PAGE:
At the first sign of cold weather, the GWSS "drops like a bomb" to overwinter in the leaf litter, where it can survive temperatures as low as 20º F. It produces high numbers with two generations born a year. It begins egg laying in late Feb. and continues through May. The first generation matures May through Aug. and begins the second egg laying from June through Sept. This generation will produce the next year's offspring. The GWSS can fly much further than any other sharp shooters, 3 to 16 feet compared to 3 feet for the smaller blue-green sharpshooter. There are native predators of sharpshooters, Gonatocerus ashmeadi and Pseneo kohlii, but they have little impact overall on the highly mobile, adaptable, and prolific GWSS.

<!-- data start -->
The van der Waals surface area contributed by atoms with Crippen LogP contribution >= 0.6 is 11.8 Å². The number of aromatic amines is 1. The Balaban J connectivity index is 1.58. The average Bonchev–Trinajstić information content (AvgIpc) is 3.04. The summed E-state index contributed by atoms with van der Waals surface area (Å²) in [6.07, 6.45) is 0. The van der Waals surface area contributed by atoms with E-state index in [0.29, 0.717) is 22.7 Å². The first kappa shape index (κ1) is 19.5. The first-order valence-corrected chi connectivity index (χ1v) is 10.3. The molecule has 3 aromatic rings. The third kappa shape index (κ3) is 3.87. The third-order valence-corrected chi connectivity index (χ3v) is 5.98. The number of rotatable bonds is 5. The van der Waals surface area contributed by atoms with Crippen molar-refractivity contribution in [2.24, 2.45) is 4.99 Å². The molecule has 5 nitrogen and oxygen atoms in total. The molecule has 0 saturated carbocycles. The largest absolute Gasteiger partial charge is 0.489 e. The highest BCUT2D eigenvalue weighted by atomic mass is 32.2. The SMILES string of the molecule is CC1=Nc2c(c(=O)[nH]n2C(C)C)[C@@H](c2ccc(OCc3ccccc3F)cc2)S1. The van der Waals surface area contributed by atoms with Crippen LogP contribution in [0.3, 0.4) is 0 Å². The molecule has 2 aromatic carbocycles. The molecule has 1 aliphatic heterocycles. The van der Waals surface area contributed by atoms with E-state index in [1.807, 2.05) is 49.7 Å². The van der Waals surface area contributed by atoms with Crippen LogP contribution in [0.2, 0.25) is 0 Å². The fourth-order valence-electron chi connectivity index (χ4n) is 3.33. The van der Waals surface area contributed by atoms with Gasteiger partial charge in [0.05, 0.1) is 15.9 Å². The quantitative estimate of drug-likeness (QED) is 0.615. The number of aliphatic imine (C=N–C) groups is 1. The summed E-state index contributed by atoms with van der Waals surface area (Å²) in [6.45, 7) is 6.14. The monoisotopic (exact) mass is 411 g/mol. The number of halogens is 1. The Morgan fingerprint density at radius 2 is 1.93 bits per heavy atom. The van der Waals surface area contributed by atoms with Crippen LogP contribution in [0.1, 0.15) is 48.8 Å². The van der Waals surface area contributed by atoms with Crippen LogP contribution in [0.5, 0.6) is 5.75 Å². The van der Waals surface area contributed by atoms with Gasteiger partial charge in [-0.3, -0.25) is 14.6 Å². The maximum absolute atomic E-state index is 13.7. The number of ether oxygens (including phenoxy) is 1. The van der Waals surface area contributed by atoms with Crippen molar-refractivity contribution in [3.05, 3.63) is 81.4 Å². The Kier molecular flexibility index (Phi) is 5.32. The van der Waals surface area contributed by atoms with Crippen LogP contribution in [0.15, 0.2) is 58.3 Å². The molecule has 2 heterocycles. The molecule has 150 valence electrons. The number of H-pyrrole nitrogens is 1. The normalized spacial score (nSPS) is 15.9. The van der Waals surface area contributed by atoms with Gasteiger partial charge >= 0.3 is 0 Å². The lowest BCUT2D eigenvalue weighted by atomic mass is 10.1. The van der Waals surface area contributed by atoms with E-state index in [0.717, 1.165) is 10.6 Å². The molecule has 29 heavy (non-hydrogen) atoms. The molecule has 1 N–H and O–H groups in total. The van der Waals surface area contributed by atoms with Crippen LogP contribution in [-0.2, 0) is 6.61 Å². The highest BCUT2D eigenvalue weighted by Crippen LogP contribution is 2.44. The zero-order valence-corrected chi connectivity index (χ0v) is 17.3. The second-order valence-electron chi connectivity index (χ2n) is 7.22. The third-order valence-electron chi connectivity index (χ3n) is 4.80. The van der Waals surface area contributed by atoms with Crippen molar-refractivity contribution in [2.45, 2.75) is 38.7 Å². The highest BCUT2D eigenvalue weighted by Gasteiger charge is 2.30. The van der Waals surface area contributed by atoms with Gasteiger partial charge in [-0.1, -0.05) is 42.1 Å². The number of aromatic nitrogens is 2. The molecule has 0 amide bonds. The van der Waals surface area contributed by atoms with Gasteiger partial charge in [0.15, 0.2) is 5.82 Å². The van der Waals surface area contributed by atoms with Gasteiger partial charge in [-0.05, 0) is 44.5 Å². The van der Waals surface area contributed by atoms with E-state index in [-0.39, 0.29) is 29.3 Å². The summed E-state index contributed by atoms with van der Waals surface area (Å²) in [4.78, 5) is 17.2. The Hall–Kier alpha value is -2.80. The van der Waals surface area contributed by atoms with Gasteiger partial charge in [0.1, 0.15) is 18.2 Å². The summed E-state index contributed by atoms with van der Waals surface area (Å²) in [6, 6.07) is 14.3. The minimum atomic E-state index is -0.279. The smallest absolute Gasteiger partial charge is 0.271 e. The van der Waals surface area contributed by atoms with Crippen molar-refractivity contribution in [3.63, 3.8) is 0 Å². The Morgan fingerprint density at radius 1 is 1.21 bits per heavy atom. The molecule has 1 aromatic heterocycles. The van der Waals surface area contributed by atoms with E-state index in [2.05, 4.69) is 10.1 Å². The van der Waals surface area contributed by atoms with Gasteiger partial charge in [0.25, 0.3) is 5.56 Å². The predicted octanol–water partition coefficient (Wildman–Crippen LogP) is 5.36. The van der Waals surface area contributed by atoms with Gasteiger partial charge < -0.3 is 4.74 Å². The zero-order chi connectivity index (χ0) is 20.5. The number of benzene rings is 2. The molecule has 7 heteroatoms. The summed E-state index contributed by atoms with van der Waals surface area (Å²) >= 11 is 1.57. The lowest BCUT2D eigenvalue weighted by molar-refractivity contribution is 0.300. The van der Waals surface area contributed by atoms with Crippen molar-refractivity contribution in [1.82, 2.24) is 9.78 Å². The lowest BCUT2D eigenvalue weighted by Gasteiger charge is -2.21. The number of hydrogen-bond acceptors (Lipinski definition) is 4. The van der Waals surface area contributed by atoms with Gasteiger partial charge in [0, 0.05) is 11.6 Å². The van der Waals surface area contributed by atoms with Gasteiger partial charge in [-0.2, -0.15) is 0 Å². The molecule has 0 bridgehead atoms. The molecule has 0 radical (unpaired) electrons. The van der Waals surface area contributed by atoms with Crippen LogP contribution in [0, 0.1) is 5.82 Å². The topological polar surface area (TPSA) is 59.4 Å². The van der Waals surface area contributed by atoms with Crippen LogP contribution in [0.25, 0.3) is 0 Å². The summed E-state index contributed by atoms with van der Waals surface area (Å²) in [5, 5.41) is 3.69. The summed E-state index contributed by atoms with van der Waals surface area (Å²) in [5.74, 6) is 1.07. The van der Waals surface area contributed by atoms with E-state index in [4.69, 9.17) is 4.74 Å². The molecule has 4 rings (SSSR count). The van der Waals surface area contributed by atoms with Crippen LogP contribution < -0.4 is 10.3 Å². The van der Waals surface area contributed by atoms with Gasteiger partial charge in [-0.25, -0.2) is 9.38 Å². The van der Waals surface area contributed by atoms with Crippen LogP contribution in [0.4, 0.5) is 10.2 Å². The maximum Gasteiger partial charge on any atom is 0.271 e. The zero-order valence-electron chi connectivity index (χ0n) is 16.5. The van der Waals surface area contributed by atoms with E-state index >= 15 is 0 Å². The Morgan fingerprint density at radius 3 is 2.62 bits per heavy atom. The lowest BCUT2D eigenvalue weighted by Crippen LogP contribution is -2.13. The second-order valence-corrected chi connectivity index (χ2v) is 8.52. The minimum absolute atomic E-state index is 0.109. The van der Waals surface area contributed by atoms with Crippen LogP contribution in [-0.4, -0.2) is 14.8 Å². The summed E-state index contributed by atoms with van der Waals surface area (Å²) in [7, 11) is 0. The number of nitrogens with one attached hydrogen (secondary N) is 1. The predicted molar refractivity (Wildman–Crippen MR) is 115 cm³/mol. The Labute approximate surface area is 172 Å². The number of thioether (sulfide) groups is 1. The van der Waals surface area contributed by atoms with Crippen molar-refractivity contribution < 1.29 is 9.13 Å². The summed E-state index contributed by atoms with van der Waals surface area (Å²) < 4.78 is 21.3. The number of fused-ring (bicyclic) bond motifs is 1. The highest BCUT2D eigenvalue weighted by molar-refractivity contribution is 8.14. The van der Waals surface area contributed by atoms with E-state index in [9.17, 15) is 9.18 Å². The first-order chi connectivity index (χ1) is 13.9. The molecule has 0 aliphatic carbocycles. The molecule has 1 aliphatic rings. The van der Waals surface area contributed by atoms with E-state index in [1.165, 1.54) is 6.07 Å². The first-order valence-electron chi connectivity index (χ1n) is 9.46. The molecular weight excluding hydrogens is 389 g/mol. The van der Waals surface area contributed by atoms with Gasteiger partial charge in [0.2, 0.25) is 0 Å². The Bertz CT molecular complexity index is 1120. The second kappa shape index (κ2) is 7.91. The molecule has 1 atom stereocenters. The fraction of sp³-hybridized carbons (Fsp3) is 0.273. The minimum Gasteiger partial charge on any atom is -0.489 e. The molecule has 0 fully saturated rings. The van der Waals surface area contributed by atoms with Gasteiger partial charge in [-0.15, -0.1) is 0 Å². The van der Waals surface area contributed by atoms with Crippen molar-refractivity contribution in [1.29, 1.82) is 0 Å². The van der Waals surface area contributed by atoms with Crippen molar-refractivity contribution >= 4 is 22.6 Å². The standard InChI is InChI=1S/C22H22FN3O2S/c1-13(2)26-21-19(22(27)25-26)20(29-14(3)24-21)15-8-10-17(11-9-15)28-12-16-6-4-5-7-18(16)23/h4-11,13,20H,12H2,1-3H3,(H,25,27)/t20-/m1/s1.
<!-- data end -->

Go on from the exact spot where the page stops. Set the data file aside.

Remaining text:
Ecological Role: Herbivores play an important role in the food chain, providing food to pollinator species with their eggs and larva and breeding material as adults. The glassy-winged sharpshooter eggs are eaten by the Gonatocerus ashmeadi larva. The Pseneo kohlii uses the adult glassy-winged sharpshooters as a barrow for its larva. But mostly they function as pests in their new environment, a vector for diseases, especially the incurable Pierce's Disease, which rapidly kills their plant hosts.
Benefit(s): Perhaps there is some organism that benefits from the glassy-winged sharpshooter's excreta, which is copious and full of salts from the minerals and amino acids filtered out of the fluid consumed from plant xylem, but this has not been documented. Their removal from their new habitats would not leave a niche unfilled or upset the balance of the food chain.